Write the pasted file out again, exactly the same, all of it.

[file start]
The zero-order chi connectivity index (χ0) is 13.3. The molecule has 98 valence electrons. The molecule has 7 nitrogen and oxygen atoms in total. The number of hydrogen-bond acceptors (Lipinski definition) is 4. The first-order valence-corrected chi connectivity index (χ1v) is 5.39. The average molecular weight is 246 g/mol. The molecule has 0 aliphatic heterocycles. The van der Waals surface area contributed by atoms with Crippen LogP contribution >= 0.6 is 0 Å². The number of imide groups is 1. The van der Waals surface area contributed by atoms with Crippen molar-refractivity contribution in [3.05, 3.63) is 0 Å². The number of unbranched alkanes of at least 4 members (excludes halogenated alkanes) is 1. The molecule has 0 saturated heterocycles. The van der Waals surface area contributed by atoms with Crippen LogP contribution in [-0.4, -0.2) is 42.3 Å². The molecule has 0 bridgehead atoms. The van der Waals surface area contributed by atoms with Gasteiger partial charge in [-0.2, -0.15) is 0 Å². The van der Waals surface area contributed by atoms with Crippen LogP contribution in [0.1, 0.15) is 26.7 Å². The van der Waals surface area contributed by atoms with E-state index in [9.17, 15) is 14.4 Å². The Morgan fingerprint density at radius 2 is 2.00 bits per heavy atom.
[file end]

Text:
The zero-order chi connectivity index (χ0) is 13.3. The molecule has 98 valence electrons. The molecule has 7 nitrogen and oxygen atoms in total. The number of hydrogen-bond acceptors (Lipinski definition) is 4. The first-order valence-corrected chi connectivity index (χ1v) is 5.39. The average molecular weight is 246 g/mol. The molecule has 0 aliphatic heterocycles. The van der Waals surface area contributed by atoms with Crippen LogP contribution >= 0.6 is 0 Å². The number of imide groups is 1. The van der Waals surface area contributed by atoms with Crippen molar-refractivity contribution in [3.05, 3.63) is 0 Å². The number of unbranched alkanes of at least 4 members (excludes halogenated alkanes) is 1. The molecule has 0 saturated heterocycles. The van der Waals surface area contributed by atoms with Crippen LogP contribution in [-0.4, -0.2) is 42.3 Å². The molecule has 0 bridgehead atoms. The van der Waals surface area contributed by atoms with Gasteiger partial charge in [-0.2, -0.15) is 0 Å². The van der Waals surface area contributed by atoms with Crippen LogP contribution in [0.1, 0.15) is 26.7 Å². The van der Waals surface area contributed by atoms with E-state index in [9.17, 15) is 14.4 Å². The Morgan fingerprint density at radius 2 is 2.00 bits per heavy atom.